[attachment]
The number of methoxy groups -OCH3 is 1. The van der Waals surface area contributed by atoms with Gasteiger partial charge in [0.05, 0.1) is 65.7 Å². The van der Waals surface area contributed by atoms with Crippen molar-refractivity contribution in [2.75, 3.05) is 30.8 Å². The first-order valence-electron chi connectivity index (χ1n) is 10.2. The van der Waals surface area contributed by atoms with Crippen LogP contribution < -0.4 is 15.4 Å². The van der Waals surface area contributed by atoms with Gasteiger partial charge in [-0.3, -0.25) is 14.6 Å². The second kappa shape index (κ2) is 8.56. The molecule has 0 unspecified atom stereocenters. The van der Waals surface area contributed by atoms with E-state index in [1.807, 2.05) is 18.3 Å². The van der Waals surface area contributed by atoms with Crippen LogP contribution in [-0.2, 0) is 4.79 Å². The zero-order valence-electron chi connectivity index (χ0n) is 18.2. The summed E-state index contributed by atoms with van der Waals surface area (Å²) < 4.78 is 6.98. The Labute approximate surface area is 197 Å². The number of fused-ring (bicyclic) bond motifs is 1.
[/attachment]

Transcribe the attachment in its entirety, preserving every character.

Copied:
The number of methoxy groups -OCH3 is 1. The van der Waals surface area contributed by atoms with Gasteiger partial charge in [0.05, 0.1) is 65.7 Å². The van der Waals surface area contributed by atoms with Crippen molar-refractivity contribution in [2.75, 3.05) is 30.8 Å². The first-order valence-electron chi connectivity index (χ1n) is 10.2. The van der Waals surface area contributed by atoms with Crippen LogP contribution < -0.4 is 15.4 Å². The van der Waals surface area contributed by atoms with Gasteiger partial charge in [-0.3, -0.25) is 14.6 Å². The second kappa shape index (κ2) is 8.56. The molecule has 0 unspecified atom stereocenters. The van der Waals surface area contributed by atoms with E-state index in [1.807, 2.05) is 18.3 Å². The van der Waals surface area contributed by atoms with Crippen LogP contribution in [-0.2, 0) is 4.79 Å². The zero-order valence-electron chi connectivity index (χ0n) is 18.2. The summed E-state index contributed by atoms with van der Waals surface area (Å²) < 4.78 is 6.98. The Labute approximate surface area is 197 Å². The number of fused-ring (bicyclic) bond motifs is 1.